Enhanced CO2 Electrochemical Conversion at Bi-Modified Pb Foams Academic Article uri icon

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abstract

  • CO2 conversion methods to remediate anthropogenic emissions appear promising, as they offer the potential to produce liquid and gaseous fuels for use either in the aeronautics industry, or as a chemical storage method for intermittent energy produced by windmills and photovoltaic panels. Fuel synthesis may be achieved via either the production of a syngas mixture (H2 and CO) through the water gas shift reaction and subsequent conversion into hydrocarbon fuel, or by direct electrochemical reduction of CO2. Direct electrochemical conversion of CO2 into value-added products is a low-temperature process, with the advantage of requiring relatively simple equipment. Formic acid, or formate salts, are used in a variety of chemical processes such as electrowinning, leather tanning, and aircraft de-icing. Alternatively, formic acid and formate salts may be considered as a hydrogen storage medium. On top of that, direct formic acid, and more recently direct formate, fuel cells, have been investigated as they demonstrate significant benefits over methanol fuel cells, including higher open circuit voltage and lower crossover. Pb and Bi are promising catalysts with good selectivity for formate. In the case of lead, it can be prepared in the form of dendrites with nanometre-sized tips. Local high electric fields can exist at the tip of these dendrites that can induce a concentration of electrolytes which in turn leads to improve electroreduction of CO2 [[1]]. Bismuth is non-toxic and has negligible environmental impact. It has few commercial applications, and its price has been low and relatively stable in recent years. In this work, we studied the activity and stability for CO2 electroreduction onto high surface area metallic Pb films. The latter Pb films were further functionalized by Bi overlayers to enhance CO2 reduction properties. For both materials, the material films were prepared through a potentiostatic method. Both types of films were extensively characterized by scanning electron microscopy (SEM), transmission electron microscopy (TEM), high-resolution transmission electron microscopy (HR-TEM) and x-ray diffraction (XRD), while electrochemical activities were characterized by cyclic voltammetry (CV), linear sweep voltammetry (LSV), and potentiostatic measurements. [1] M. Fang, S. Garbarino, G.A. Botton, A.C. Tavares and D. Guay, J. Mater. Chem A 5 (2017) 20747-20756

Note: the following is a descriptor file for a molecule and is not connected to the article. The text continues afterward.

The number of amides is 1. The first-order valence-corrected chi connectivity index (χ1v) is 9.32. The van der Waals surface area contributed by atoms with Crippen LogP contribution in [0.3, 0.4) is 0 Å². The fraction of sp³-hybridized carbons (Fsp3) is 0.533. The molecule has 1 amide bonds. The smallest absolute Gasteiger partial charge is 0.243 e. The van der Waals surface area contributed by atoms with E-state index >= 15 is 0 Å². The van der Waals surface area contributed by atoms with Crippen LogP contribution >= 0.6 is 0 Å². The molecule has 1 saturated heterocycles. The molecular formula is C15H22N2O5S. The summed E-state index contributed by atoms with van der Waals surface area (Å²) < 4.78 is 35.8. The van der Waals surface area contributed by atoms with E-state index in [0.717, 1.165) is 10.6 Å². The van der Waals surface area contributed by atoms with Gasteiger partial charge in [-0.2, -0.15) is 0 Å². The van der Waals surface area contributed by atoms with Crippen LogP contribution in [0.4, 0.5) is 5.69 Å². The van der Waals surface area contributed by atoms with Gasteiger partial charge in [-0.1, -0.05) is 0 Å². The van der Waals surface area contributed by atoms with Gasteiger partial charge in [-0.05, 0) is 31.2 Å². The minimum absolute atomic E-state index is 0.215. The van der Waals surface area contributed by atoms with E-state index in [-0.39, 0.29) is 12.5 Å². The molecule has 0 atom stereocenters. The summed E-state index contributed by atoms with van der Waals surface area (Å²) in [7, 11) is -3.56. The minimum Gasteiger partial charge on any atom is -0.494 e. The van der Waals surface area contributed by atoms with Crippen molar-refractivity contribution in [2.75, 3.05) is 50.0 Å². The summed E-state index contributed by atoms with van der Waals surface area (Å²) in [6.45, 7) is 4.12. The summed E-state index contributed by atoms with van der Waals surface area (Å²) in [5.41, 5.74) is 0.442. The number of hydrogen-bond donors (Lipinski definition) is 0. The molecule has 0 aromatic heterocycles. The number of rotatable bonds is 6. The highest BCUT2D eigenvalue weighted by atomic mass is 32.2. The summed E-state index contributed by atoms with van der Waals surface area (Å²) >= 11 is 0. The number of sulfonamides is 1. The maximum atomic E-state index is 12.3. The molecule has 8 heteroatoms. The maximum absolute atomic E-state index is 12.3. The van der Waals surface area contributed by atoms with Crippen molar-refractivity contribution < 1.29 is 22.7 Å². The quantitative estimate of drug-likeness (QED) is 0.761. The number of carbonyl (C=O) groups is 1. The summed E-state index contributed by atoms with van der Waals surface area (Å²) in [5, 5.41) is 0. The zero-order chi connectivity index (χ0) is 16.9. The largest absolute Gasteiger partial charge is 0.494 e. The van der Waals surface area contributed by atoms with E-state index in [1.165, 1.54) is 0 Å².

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publication date

  • April 13, 2018